Burmese Junta Kills Thousands To Stay In Power
Thousands of protesters are dead and the bodies of hundreds of executed monks have been dumped in the jungle, a former intelligence officer for Burma's ruling junta has revealed.
The most senior official to defect so far, Hla Win, said: "Many more people have been killed in recent days than you've heard about. The bodies can be counted in several thousand."
Mr Win, who spoke out as a Swedish diplomat predicted that the revolt has failed, said he fled when he was ordered to take part in a massacre of holy men. He has now reached the border with Thailand. ...
The 42-year-old chief of military intelligence in Rangoon's northern region, added: "I decided to desert when I was ordered to raid two monasteries and force several hundred monks onto trucks.
"They were to be killed and their bodies dumped deep inside the jungle. I refused to participate in this."
If Win's charges are true, the thousands of dead speak very little of the Junta's real power. It is very, very easy to kill pacifistic Buddhist monks. It is very, very easy to kill crowds of thousands armed with nothing more than signs and slogans. It is much harder to justify your continued power after you've done such things, however. Still, the forcefulness of the Junta's reaction to peaceful public protest means that they've probably succeeded in crushing this revolt and holding onto power -- unless the Burmese people are braver and more tenacious than most.
The last few years have made me wary of positive thoughts about the public's ability to wrest freedom from repressors without the force of the U.S. military behind their efforts. When we are not there, as in Lebanon, the despots' grip is tenacious, and the Daily Mail story makes it clear that that's the case in Burma:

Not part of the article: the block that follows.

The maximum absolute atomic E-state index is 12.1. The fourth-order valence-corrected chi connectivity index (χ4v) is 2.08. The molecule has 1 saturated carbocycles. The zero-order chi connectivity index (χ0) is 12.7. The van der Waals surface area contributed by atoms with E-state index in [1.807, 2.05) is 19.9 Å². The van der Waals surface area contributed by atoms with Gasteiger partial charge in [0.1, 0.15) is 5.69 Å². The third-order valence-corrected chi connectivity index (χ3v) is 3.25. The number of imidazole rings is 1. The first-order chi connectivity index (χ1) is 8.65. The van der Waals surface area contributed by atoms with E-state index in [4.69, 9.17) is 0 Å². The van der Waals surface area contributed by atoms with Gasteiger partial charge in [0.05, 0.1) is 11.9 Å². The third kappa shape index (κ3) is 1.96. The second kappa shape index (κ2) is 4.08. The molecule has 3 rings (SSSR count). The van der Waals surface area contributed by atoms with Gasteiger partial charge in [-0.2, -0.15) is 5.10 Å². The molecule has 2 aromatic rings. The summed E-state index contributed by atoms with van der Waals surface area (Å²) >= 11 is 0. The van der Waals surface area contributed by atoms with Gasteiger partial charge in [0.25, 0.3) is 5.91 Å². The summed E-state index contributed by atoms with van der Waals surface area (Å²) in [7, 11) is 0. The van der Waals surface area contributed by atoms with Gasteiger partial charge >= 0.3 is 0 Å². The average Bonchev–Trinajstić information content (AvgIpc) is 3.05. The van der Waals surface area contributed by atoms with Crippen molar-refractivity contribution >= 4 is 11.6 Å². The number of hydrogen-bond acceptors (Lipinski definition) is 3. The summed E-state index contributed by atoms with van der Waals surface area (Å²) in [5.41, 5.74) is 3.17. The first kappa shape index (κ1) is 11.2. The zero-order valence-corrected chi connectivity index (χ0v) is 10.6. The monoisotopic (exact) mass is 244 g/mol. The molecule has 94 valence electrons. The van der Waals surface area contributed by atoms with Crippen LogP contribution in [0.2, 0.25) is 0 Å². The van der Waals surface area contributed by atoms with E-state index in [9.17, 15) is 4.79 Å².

Let's hear it for the peaceful force of secularism!
Reports from exiles along the frontier confirmed that hundreds of monks had simply "disappeared" as 20,000 troops swarmed around Rangoon yesterday to prevent further demonstrations by religious groups and civilians.
Word reaching dissidents hiding out on the border suggested that as well as executions, some 2,000 monks are being held in the notorious Insein Prison or in university rooms which have been turned into cells.
There were reports that many were savagely beaten at a sports ground on the outskirts of Rangoon, where they were heard crying for help.
Others who had failed to escape disguised as civilians were locked in their bloodstained temples.
There, troops abandoned religious beliefs, propped their rifles against statues of Buddha and began cooking meals on stoves set up in shrines.
Meanwhile, the UN's envoy has been shuttling around the country, talking, and proving just how cheap talk is.
Update: Satellite imagery shows just how devastating the reaction to the revolution has been.